Humans are practically identical in terms of genetic makeup (up to 99.5%) but are more diverse concerning their microbiota (only 10–20% common species). In the Department of Microbiome Dynamics (formerly Systems Biology and Bioinformatics) we envision personalized medicines and nutrition focused on the human gut microbiome, a key determinant of both human health status and individualized response to diet. With a 150-fold greater gene count than humans, the gut microbiome comprises a rich enzyme repository with massive metabolic productivity and food-metabolizing capacity. We employ experimental meta'omic tools and novel eco-systems biology approaches to study the composition of the host and environmental microbiome and its role in human diseases and infections. Our projects bring together bioinformaticians, microbiologists, data scientists, and clinicians.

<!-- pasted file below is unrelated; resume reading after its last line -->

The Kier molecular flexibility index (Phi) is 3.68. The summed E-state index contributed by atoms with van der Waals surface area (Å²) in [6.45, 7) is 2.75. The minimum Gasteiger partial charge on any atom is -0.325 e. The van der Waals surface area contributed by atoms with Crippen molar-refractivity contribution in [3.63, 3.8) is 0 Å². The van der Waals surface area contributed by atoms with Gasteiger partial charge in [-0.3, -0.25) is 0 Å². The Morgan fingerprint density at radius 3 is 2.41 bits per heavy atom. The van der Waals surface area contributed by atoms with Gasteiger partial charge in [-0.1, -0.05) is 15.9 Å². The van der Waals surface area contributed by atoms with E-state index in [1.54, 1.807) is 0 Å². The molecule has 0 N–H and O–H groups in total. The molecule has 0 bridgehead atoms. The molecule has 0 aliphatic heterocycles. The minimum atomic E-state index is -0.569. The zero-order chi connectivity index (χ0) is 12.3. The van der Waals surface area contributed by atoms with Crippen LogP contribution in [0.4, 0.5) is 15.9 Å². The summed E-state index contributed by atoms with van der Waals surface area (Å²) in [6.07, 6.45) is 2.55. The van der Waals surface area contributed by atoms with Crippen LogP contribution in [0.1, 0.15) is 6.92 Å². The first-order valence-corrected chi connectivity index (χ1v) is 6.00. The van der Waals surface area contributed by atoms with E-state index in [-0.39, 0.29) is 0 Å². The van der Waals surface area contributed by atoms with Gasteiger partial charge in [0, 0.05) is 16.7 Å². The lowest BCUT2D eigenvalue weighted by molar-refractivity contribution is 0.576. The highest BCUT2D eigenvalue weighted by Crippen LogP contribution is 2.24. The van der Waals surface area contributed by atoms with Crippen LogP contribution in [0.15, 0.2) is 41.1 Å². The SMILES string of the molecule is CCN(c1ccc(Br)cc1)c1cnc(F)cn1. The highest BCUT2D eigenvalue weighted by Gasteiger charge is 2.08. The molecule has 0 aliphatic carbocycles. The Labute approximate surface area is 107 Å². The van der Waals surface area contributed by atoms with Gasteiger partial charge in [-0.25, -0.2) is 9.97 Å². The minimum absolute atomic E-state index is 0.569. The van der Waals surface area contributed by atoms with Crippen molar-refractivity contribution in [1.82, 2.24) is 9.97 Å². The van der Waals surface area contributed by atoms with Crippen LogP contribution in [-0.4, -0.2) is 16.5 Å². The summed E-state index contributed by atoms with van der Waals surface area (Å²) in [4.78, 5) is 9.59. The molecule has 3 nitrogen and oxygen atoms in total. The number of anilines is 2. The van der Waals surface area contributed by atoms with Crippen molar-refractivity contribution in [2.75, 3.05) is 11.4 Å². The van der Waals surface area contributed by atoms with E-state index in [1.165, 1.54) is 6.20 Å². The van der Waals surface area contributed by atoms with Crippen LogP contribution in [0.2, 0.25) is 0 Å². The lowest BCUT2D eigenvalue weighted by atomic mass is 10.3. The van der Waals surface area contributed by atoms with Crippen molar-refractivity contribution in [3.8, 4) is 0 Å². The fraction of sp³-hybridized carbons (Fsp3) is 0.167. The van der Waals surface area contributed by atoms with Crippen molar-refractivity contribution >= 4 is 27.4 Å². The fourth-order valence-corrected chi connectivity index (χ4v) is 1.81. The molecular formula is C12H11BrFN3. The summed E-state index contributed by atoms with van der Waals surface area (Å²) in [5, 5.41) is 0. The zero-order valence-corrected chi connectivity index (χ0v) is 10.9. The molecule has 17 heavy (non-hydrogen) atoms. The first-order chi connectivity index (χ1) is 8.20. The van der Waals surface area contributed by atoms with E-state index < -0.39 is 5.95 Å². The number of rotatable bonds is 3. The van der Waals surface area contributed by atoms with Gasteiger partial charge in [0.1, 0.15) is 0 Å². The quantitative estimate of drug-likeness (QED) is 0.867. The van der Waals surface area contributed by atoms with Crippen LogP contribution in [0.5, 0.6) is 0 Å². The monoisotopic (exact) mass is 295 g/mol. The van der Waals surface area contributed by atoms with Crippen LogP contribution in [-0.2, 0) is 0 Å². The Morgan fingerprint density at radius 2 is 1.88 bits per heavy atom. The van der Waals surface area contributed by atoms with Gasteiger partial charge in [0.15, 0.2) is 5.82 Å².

Our research is highly collaborative and explores the role of the microbiome in globally significant diseases for delivering novel patient-centric therapies. We are studying host-microbiome interactions in metabolic diseases, infection, cancer, and sepsis. To move from correlative to causative evidence between changes in the microbiome and the pathophysiology of diseases, we design cross-sectional and prospective studies as well as randomized controlled intervention studies in disease subjects. We combine our studies with emerging new technologies, including the transplantation of human fecal microbiota to germ-free mice and the evaluation of single species and microbial consortia in cell lines and model gut systems.
We are also working on machine learning methods to combine clinical data, host biological patterns, microbiome, mycobiome, and phageome data to create a comprehensive view of different diseases, identify subtypes, and predict responses to treatment.